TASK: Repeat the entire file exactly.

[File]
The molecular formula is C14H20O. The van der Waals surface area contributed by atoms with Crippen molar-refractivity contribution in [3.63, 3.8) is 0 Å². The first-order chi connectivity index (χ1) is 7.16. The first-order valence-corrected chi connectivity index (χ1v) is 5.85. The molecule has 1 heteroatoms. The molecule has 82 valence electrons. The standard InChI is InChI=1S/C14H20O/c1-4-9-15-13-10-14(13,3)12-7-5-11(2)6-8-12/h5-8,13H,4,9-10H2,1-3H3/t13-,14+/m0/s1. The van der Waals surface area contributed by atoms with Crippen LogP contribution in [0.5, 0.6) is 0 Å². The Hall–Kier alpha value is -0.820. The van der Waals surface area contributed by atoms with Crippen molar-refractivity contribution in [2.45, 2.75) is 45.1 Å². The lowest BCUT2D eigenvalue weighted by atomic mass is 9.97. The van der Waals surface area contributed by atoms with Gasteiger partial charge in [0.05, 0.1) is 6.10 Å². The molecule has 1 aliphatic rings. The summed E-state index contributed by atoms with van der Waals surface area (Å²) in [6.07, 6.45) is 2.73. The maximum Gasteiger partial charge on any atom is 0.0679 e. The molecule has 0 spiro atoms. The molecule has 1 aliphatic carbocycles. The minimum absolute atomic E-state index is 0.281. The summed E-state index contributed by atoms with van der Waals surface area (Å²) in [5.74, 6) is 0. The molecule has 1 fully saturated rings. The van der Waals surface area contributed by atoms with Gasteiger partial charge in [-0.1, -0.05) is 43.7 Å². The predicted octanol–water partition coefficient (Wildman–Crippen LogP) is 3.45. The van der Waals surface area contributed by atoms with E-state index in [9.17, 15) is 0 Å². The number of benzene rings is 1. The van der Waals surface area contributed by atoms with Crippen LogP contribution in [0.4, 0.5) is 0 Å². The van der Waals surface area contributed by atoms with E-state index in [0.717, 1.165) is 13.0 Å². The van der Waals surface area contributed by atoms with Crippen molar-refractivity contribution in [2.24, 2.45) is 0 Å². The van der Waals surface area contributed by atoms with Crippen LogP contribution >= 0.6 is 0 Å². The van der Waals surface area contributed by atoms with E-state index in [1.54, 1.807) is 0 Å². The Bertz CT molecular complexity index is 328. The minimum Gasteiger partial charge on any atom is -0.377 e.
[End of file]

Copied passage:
The molecular formula is C14H20O. The van der Waals surface area contributed by atoms with Crippen molar-refractivity contribution in [3.63, 3.8) is 0 Å². The first-order chi connectivity index (χ1) is 7.16. The first-order valence-corrected chi connectivity index (χ1v) is 5.85. The molecule has 1 heteroatoms. The molecule has 82 valence electrons. The standard InChI is InChI=1S/C14H20O/c1-4-9-15-13-10-14(13,3)12-7-5-11(2)6-8-12/h5-8,13H,4,9-10H2,1-3H3/t13-,14+/m0/s1. The van der Waals surface area contributed by atoms with Crippen LogP contribution in [0.5, 0.6) is 0 Å². The Hall–Kier alpha value is -0.820. The van der Waals surface area contributed by atoms with Crippen molar-refractivity contribution in [2.45, 2.75) is 45.1 Å². The lowest BCUT2D eigenvalue weighted by atomic mass is 9.97. The van der Waals surface area contributed by atoms with Gasteiger partial charge in [0.05, 0.1) is 6.10 Å². The molecule has 1 aliphatic rings. The summed E-state index contributed by atoms with van der Waals surface area (Å²) in [6.07, 6.45) is 2.73. The maximum Gasteiger partial charge on any atom is 0.0679 e. The molecule has 0 spiro atoms. The molecule has 1 aliphatic carbocycles. The minimum absolute atomic E-state index is 0.281. The summed E-state index contributed by atoms with van der Waals surface area (Å²) in [5.74, 6) is 0. The molecule has 1 fully saturated rings. The van der Waals surface area contributed by atoms with Gasteiger partial charge in [-0.1, -0.05) is 43.7 Å². The predicted octanol–water partition coefficient (Wildman–Crippen LogP) is 3.45. The van der Waals surface area contributed by atoms with E-state index in [9.17, 15) is 0 Å². The number of benzene rings is 1. The van der Waals surface area contributed by atoms with Crippen LogP contribution in [0.4, 0.5) is 0 Å². The van der Waals surface area contributed by atoms with E-state index in [0.717, 1.165) is 13.0 Å². The van der Waals surface area contributed by atoms with Crippen molar-refractivity contribution in [2.24, 2.45) is 0 Å². The van der Waals surface area contributed by atoms with Crippen LogP contribution >= 0.6 is 0 Å². The van der Waals surface area contributed by atoms with E-state index in [1.54, 1.807) is 0 Å². The Bertz CT molecular complexity index is 328. The minimum Gasteiger partial charge on any atom is -0.377 e.